Scholary Writing Challenge 2016 Winners

2016 Winners

The Best Overall (and Best in Biological Sciences) 

Arani Kulamurugan

Bio: Arani Kulamurugan is a grade 11 student at Marc Garneau CI’s TOPS program. She’s always had an intense desire to know more about neuroscience, and could whole-heartedly say that it’s the love of her life. Other than her interests in science, she also enjoys singing, advocating for the bees, and writing for her blog.

Abstract: The purpose of this research is to examine the therapeutic use of Acetylcholine Chloride to reduce the Parkinson-like effects induced by Rotenone in Lymnaea Stagnalis through the righting test, and to determine which concentration of Acetylcholine Chloride would help reverse, or repair the damages done by Rotenone. The righting test is used throughout the research as a reasonable measurement of the locomotive abilities of the Lymnaea Stagnalis in different conditions. The righting test was done after exposure to dechlorinated water, Rotenone, and Acetylcholine Chloride. Ninety-six subjects went through the three conditions, and the righting test was measured after exposure to each condition and different concentrations of Acetylcholine Chloride to help determine which concentration had the most effect.

Best in Environmental Sciences

Roi Levy

Bio: Roi is a Grade 12 student at William Lyon Mackenzie Collegiate Institute. Having had an interest in environmental sustainability since he was young, Roi wishes to apply his scientific expertise in the field of business. He hopes to make a positive impact on the world and has already begun contributing to a prosperous and better future for those around him.

Cultivating coccolithophorid Emiliania huxleyi is a promising strategy for carbon sequestration through photosynthesis as well as through biomineralaization of calcium carbonate scales known as coccoliths. Coccolithophores also produce high amounts of lipids which have a potential application as a renewable fuel. This project focuses on designing and constructing a novel, scalable, portable, closed photobioreactor that optimizes the growth of E. huxleyi algae to address three sustainability issues: bioremediation through pollution control, the production of biomass and the yield of renewable biofuel. E. huxleyi CCMP371 were screened for their productivity in various limiting factors including pH, and concentration levels of phosphor and sodium. The productivity of E. huxleyi was determined by its optical density as reflected by 680nm absorbance measurements using a spectrophotometer. Growth of E. huxleyi in a laboratory scale closed photobioreactor showed that the highest productivity was achieved by 600 mg/L of NaNO3, 750 mg/L of Na2HPO3 and pH of 7.5 which is closest to the ocean pH of 8.2. The investigation yields the optimal growth conditions necessary for large scale cultivation. The system is characterized by the regulation of physical and chemical parameters, reduced risk of contamination, limited evaporation, controllable hydrodynamics and continuous biomass harvesting. At dusk, as solar radiation is reduced, a water-proof, low cost, efficient, and wavelength specific set of LEDs is activated by a light sensor to maximize productivity.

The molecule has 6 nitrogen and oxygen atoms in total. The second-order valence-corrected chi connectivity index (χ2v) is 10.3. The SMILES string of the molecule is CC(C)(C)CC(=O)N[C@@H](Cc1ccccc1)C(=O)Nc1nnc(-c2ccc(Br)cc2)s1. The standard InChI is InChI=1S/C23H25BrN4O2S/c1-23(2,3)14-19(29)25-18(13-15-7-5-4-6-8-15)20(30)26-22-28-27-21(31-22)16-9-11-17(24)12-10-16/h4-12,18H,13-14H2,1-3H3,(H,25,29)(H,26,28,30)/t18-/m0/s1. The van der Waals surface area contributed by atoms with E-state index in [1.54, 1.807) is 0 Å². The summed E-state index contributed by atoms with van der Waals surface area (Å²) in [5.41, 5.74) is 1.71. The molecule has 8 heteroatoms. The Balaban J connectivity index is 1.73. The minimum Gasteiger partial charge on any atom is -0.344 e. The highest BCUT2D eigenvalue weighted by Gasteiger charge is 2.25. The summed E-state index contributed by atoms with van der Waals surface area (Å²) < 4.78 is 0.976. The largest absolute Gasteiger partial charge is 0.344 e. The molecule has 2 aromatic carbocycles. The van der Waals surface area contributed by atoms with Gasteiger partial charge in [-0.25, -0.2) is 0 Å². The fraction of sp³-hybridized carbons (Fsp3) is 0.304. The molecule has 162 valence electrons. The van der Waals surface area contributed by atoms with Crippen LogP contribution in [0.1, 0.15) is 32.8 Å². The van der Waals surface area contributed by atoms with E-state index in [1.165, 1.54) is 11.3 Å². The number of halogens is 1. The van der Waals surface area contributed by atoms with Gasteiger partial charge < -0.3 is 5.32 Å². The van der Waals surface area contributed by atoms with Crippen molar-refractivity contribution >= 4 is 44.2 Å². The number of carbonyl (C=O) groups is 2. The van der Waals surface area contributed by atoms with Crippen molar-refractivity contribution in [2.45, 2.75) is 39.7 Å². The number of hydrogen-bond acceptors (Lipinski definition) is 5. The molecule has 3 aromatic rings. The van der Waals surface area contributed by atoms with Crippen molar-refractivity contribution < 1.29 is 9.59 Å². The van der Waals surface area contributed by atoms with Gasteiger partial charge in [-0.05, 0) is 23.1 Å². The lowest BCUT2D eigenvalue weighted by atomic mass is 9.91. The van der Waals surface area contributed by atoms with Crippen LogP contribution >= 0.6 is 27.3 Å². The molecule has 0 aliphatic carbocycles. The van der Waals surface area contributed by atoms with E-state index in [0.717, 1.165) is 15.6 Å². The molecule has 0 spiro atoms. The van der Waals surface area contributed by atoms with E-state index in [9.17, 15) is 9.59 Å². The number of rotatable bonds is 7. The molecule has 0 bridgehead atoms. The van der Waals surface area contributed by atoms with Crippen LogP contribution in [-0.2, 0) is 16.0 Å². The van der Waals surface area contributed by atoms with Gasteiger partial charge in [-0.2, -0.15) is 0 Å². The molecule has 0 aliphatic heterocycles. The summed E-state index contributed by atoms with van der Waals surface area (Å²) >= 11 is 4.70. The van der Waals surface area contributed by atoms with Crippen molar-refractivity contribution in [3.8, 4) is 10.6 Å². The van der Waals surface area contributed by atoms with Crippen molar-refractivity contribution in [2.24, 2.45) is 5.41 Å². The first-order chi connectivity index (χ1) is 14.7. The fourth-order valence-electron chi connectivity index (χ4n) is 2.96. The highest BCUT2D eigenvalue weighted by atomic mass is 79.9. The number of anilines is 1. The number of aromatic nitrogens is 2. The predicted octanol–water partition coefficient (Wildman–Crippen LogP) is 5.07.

Best in Mathematics

Alex Le Blanc